First National Study on Opioid Addiction Recovery Released

Recovery word cloud concept

Each day over 130 Americans die from an opioid overdose. Programs and services that address both opioid prevention and opioid recovery are essential at the local, state, and federal levels. While research to date has focused on opioid prevalence and risk, there have been few studies on recovery practices. Individuals recovering from opioid addiction are in need of extensive services that address social, emotional, and physical barriers and challenges. A new study published in the Journal of Addiction Medicine looked for the first time at the prevalence numbers for opioid recovery and found that “1.18 million American adults have resolved a primary opioid use problem.”

Using data from the 2017 National Recovery Survey published out of the Recovery Research Institute at Massachusetts General Hospital, the authors, also from the Recovery Research Institute, compared adults with opioid problem resolution (OPI) with those who recovered from alcohol addiction. Individuals with OPI in mid-recovery (defined as 1 to 5 years) were more likely to use formal treatment programs (including pharmacotherapy and recovery support services) than those recovering from alcohol addiction. The differences in treatment options between the opioid and alcohol groups was not noted in the first year, showing the need for those suffering from opioid addiction to focus on long-term treatment for greater success. Another key finding was that those with OPI were more likely to report lower self-esteem than the alcohol group, showing how these individuals may feel more isolated and discouraged from seeking treatment and support services. Opioid recovery programs offering ongoing support, and meeting people where they are, could help with that.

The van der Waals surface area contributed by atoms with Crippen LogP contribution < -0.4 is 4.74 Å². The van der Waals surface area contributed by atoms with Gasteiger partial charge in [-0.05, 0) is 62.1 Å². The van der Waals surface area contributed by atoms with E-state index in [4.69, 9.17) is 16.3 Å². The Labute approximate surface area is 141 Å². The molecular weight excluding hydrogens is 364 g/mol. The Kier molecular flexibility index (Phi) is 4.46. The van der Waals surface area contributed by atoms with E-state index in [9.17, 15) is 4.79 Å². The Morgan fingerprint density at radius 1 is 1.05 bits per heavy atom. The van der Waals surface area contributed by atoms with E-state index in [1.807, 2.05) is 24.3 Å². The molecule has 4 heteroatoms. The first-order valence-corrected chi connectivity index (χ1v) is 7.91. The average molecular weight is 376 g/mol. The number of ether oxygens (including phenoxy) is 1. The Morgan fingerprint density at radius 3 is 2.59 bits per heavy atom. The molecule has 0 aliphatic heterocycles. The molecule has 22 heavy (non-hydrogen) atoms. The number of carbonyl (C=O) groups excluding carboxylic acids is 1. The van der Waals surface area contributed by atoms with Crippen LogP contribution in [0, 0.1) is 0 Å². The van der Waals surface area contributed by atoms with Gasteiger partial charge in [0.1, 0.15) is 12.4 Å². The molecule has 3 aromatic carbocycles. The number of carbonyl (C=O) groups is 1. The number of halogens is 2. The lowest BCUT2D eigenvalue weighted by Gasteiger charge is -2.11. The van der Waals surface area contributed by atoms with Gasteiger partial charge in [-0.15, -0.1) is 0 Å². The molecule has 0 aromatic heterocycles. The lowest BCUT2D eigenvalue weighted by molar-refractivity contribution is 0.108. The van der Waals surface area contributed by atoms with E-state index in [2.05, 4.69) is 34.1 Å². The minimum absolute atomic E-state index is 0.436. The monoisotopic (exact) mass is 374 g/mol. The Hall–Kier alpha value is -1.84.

Opioid addiction science is not well understood, however with this research and others like it, we can open the door to opportunities for new programs and services that can reach those in need.


About the Center for Safe Internet Pharmacies (CSIP)

The Center for Safe Internet Pharmacies (CSIP), a non-profit organization founded in 2011 by the White House, represents the technology sector and commerce intermediaries including Google, Microsoft, Facebook, Oath, UPS, PayPal, MasterCard, Discover, American Express, and .Health.  CSIP’s mission is to promote industry best practices as it relates to illegal online pharmacies, and educating consumers about safe purchasing of prescription drugs.